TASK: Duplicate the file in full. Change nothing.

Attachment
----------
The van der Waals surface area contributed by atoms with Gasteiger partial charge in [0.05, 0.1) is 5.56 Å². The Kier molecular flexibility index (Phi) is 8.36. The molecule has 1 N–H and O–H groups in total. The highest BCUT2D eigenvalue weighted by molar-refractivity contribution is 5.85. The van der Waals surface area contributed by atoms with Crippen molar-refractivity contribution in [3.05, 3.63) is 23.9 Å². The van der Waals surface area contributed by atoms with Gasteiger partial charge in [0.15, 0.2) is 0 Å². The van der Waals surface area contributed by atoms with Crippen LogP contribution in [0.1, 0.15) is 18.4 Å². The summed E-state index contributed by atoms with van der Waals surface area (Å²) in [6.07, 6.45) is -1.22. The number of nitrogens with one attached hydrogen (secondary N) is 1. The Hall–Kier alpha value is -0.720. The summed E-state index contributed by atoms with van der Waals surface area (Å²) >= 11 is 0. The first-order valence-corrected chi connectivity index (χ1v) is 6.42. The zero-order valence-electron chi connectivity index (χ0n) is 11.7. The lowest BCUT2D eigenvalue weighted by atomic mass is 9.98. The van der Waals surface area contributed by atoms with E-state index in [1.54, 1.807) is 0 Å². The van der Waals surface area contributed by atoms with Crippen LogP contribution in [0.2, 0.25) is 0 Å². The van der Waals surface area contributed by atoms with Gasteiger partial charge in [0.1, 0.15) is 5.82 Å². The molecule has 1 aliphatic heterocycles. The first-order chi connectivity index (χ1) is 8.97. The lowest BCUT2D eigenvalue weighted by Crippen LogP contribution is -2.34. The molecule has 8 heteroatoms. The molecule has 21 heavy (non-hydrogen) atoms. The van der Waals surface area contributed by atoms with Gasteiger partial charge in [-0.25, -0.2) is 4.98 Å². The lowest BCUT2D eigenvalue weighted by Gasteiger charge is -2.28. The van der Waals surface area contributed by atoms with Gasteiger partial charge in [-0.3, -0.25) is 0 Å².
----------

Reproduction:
The van der Waals surface area contributed by atoms with Gasteiger partial charge in [0.05, 0.1) is 5.56 Å². The Kier molecular flexibility index (Phi) is 8.36. The molecule has 1 N–H and O–H groups in total. The highest BCUT2D eigenvalue weighted by molar-refractivity contribution is 5.85. The van der Waals surface area contributed by atoms with Crippen molar-refractivity contribution in [3.05, 3.63) is 23.9 Å². The van der Waals surface area contributed by atoms with Gasteiger partial charge in [0.15, 0.2) is 0 Å². The van der Waals surface area contributed by atoms with Crippen LogP contribution in [0.1, 0.15) is 18.4 Å². The summed E-state index contributed by atoms with van der Waals surface area (Å²) in [6.07, 6.45) is -1.22. The number of nitrogens with one attached hydrogen (secondary N) is 1. The Hall–Kier alpha value is -0.720. The summed E-state index contributed by atoms with van der Waals surface area (Å²) >= 11 is 0. The first-order valence-corrected chi connectivity index (χ1v) is 6.42. The zero-order valence-electron chi connectivity index (χ0n) is 11.7. The lowest BCUT2D eigenvalue weighted by atomic mass is 9.98. The van der Waals surface area contributed by atoms with E-state index in [1.54, 1.807) is 0 Å². The van der Waals surface area contributed by atoms with Crippen LogP contribution in [0.2, 0.25) is 0 Å². The van der Waals surface area contributed by atoms with Gasteiger partial charge in [0.1, 0.15) is 5.82 Å². The molecule has 1 aliphatic heterocycles. The first-order chi connectivity index (χ1) is 8.97. The lowest BCUT2D eigenvalue weighted by Crippen LogP contribution is -2.34. The molecule has 8 heteroatoms. The molecule has 21 heavy (non-hydrogen) atoms. The van der Waals surface area contributed by atoms with Gasteiger partial charge in [-0.25, -0.2) is 4.98 Å². The lowest BCUT2D eigenvalue weighted by Gasteiger charge is -2.28. The van der Waals surface area contributed by atoms with Gasteiger partial charge in [-0.3, -0.25) is 0 Å².